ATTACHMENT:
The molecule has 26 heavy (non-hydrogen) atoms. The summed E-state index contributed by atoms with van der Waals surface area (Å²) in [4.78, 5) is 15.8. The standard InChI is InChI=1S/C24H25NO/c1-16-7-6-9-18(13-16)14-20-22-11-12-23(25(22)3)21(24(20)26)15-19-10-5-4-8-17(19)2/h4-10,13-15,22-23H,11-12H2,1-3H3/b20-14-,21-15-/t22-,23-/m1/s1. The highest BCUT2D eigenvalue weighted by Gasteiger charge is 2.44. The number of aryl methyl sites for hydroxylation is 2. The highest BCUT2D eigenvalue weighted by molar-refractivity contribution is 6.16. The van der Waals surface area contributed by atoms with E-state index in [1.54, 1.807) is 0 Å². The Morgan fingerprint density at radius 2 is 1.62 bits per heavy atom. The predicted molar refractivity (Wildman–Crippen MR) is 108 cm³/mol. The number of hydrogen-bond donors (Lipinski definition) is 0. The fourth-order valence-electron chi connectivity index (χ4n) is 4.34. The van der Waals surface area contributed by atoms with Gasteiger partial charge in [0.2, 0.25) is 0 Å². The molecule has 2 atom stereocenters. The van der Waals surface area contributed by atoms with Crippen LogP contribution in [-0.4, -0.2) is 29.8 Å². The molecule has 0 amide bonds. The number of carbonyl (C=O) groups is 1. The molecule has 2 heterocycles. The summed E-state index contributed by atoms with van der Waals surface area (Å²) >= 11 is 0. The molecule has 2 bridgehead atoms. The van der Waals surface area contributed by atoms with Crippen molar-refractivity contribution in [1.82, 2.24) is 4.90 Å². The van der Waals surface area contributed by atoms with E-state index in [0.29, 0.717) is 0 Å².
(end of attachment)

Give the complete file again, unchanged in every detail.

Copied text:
The molecule has 26 heavy (non-hydrogen) atoms. The summed E-state index contributed by atoms with van der Waals surface area (Å²) in [4.78, 5) is 15.8. The standard InChI is InChI=1S/C24H25NO/c1-16-7-6-9-18(13-16)14-20-22-11-12-23(25(22)3)21(24(20)26)15-19-10-5-4-8-17(19)2/h4-10,13-15,22-23H,11-12H2,1-3H3/b20-14-,21-15-/t22-,23-/m1/s1. The highest BCUT2D eigenvalue weighted by Gasteiger charge is 2.44. The number of aryl methyl sites for hydroxylation is 2. The highest BCUT2D eigenvalue weighted by molar-refractivity contribution is 6.16. The van der Waals surface area contributed by atoms with E-state index in [1.54, 1.807) is 0 Å². The Morgan fingerprint density at radius 2 is 1.62 bits per heavy atom. The predicted molar refractivity (Wildman–Crippen MR) is 108 cm³/mol. The number of hydrogen-bond donors (Lipinski definition) is 0. The fourth-order valence-electron chi connectivity index (χ4n) is 4.34. The van der Waals surface area contributed by atoms with Gasteiger partial charge in [0.2, 0.25) is 0 Å². The molecule has 2 atom stereocenters. The van der Waals surface area contributed by atoms with Crippen LogP contribution in [-0.4, -0.2) is 29.8 Å². The molecule has 0 amide bonds. The number of carbonyl (C=O) groups is 1. The molecule has 2 heterocycles. The summed E-state index contributed by atoms with van der Waals surface area (Å²) >= 11 is 0. The molecule has 2 bridgehead atoms. The van der Waals surface area contributed by atoms with Crippen molar-refractivity contribution in [1.82, 2.24) is 4.90 Å². The van der Waals surface area contributed by atoms with E-state index in [0.29, 0.717) is 0 Å².